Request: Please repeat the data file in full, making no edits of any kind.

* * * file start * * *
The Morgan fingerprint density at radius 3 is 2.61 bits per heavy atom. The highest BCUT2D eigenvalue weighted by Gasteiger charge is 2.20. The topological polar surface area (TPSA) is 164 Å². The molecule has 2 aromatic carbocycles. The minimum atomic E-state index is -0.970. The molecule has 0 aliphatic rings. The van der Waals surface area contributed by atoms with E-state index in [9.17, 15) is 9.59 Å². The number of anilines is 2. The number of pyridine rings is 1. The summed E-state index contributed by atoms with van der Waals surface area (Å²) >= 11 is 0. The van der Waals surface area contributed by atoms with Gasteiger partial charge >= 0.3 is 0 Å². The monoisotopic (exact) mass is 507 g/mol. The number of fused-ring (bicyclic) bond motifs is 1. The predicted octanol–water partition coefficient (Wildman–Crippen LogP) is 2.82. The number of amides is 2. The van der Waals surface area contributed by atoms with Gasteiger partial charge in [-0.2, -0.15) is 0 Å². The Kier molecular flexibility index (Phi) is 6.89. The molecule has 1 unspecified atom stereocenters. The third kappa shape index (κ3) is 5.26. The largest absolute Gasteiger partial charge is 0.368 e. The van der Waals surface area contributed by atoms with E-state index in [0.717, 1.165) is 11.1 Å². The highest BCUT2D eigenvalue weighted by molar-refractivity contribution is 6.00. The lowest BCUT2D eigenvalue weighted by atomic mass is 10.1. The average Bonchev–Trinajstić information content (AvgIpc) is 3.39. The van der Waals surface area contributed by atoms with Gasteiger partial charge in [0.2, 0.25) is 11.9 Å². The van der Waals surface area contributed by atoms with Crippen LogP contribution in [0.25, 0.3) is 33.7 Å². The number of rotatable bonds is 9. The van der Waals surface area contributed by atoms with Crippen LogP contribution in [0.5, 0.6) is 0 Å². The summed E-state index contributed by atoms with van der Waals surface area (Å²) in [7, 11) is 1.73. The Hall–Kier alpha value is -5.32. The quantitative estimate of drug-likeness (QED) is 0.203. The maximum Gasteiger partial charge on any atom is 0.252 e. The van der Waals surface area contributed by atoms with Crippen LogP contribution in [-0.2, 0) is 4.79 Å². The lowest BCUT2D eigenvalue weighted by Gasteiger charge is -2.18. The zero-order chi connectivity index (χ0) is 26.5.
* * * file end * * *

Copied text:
The Morgan fingerprint density at radius 3 is 2.61 bits per heavy atom. The highest BCUT2D eigenvalue weighted by Gasteiger charge is 2.20. The topological polar surface area (TPSA) is 164 Å². The molecule has 2 aromatic carbocycles. The minimum atomic E-state index is -0.970. The molecule has 0 aliphatic rings. The van der Waals surface area contributed by atoms with E-state index in [9.17, 15) is 9.59 Å². The number of anilines is 2. The number of pyridine rings is 1. The summed E-state index contributed by atoms with van der Waals surface area (Å²) >= 11 is 0. The van der Waals surface area contributed by atoms with Gasteiger partial charge >= 0.3 is 0 Å². The monoisotopic (exact) mass is 507 g/mol. The number of fused-ring (bicyclic) bond motifs is 1. The predicted octanol–water partition coefficient (Wildman–Crippen LogP) is 2.82. The number of amides is 2. The van der Waals surface area contributed by atoms with Gasteiger partial charge in [-0.2, -0.15) is 0 Å². The Kier molecular flexibility index (Phi) is 6.89. The molecule has 1 unspecified atom stereocenters. The third kappa shape index (κ3) is 5.26. The largest absolute Gasteiger partial charge is 0.368 e. The van der Waals surface area contributed by atoms with E-state index in [0.717, 1.165) is 11.1 Å². The highest BCUT2D eigenvalue weighted by molar-refractivity contribution is 6.00. The lowest BCUT2D eigenvalue weighted by atomic mass is 10.1. The average Bonchev–Trinajstić information content (AvgIpc) is 3.39. The van der Waals surface area contributed by atoms with Gasteiger partial charge in [0.2, 0.25) is 11.9 Å². The van der Waals surface area contributed by atoms with Crippen LogP contribution in [0.25, 0.3) is 33.7 Å². The number of rotatable bonds is 9. The van der Waals surface area contributed by atoms with Crippen LogP contribution in [0.5, 0.6) is 0 Å². The summed E-state index contributed by atoms with van der Waals surface area (Å²) in [7, 11) is 1.73. The Hall–Kier alpha value is -5.32. The quantitative estimate of drug-likeness (QED) is 0.203. The maximum Gasteiger partial charge on any atom is 0.252 e. The van der Waals surface area contributed by atoms with Crippen LogP contribution in [-0.2, 0) is 4.79 Å². The lowest BCUT2D eigenvalue weighted by Gasteiger charge is -2.18. The zero-order chi connectivity index (χ0) is 26.5.